Twenty-one year old violinist Ray Chen and his collaborative partner, pianist Andrew Tyson, a native son, performed together at St. Stephen’s Episcopal Church. The two Curtis graduates and rising stars covered major violin schools (Italian, German and Belgian) with works by J.S. Bach, Johannes Brahms, Giuseppe Tartini (arr. Kreisler), and Henryk Wieniawski.

This was a hefty program that required grit and stamina. Yet one hardly noticed as Chen played with such exuberance and joy. What made the recital especially endearing for me, however, was their reading of Brahms’ Sonata No.2 in A (1886), a favorite of the violinist. Written during a summer retreat, Brahms’ writing is sweet and pastoral, with lovely piano lines. Here Chen and Tyson shone as a duo, breathing together and producing perfectly elided phrases. Chen internalizes music so thoroughly he is free to spend more effort communicating with his partner and less time glued to the page. And Tyson, already a seasoned collaborator, provided the violinist with a depth of understanding that instilled his partner with great trust. They played well together. When this dynamite pair establishes themselves, I hope they ditch the audience pleasing opener, “Devil’s Trill” for a contemporary piece. No doubt composers will be itching to provide them with material.

J.S. Bach’s glorious Ciaconna, from the D minor Partita for solo violin, has become a rite of passage. But it is not only fiendishly difficult to play but also filled with mysterious wonders. The trick is to “make it one’s own” while honoring the composer’s intent. For some, this becomes a lifetime love affair. As Rachel Poger, baroque violinist says, “It’s a stimulating challenge which fuels heart, mind, soul and spirit.” Chen played with great musicality and technical clarity. Even at the treacherous return from D Major, he maintained a sense of easy composure — no fighting the instrument for command. The counterpoint, hidden melodies, and tricky arpeggios across the strings at lightning speeds were all there. Chen played fearlessly, effortlessly, and the sound he produced was luminous.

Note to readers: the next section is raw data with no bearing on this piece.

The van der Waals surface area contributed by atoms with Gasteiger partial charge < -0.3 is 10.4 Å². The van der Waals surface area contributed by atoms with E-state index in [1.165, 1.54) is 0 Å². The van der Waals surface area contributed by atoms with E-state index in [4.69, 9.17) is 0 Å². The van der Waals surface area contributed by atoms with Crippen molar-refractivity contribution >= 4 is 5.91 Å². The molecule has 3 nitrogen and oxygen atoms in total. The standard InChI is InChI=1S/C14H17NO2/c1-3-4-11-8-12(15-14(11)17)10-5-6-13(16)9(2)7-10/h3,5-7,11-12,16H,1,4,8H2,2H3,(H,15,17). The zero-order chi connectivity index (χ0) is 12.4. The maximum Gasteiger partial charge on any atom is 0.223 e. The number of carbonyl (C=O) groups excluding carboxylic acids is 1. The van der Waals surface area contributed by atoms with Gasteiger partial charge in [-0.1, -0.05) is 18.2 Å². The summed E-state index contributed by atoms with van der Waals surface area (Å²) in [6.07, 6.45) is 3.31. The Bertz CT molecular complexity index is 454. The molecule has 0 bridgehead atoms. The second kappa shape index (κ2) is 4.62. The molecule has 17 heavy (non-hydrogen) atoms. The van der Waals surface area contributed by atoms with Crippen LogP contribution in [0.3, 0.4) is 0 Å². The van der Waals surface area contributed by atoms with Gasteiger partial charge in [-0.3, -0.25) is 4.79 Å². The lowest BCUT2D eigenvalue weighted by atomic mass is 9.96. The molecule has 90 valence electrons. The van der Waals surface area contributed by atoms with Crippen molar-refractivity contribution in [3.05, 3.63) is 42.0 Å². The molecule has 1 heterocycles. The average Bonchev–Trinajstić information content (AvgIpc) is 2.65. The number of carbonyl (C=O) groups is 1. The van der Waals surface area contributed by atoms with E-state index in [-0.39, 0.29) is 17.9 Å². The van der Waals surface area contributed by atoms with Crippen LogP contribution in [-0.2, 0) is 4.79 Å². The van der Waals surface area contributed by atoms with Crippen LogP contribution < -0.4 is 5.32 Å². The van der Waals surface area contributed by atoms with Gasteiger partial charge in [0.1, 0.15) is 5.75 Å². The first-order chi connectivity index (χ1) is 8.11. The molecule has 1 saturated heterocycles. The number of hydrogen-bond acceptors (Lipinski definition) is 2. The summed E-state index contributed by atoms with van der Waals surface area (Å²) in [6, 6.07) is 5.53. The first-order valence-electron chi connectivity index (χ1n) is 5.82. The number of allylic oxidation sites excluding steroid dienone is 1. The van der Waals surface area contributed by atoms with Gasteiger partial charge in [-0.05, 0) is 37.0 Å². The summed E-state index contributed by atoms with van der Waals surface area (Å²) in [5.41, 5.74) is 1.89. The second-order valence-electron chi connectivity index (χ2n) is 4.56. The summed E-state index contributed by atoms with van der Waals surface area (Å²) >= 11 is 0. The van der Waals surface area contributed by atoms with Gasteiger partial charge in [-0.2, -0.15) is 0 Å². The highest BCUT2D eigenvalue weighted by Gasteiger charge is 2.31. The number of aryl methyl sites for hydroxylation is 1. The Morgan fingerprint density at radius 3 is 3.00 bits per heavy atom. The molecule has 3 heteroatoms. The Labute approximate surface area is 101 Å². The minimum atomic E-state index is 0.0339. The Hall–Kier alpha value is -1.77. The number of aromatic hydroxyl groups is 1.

Tyson returned for the final selections, compositions penned by the nineteenth century virtuoso violinist, Wieniawski. These delighted the audience and rubber-stamped the virtuosity of the performers — the perfect close for a wonderful afternoon.

What’s next? Since he signed on with Sony Classical, Chen has begun a busy recital schedule: he is preparing for his first orchestral recording to be released in January 2012. I anticipate following what looks like a very promising career!

On behalf of the community, I thank Dorothy and Joseph Kitchen for their expert selection of young talent and their support of music through the St. Stephen’s concert season. The recital was preceded by an informal discussion led by Dr. Kitchen followed by a Q & A.

Chen plays the “Macmillan” Stradivarius as part of the award for winning the 2008-09 Young Concert Artists International Auditions in New York.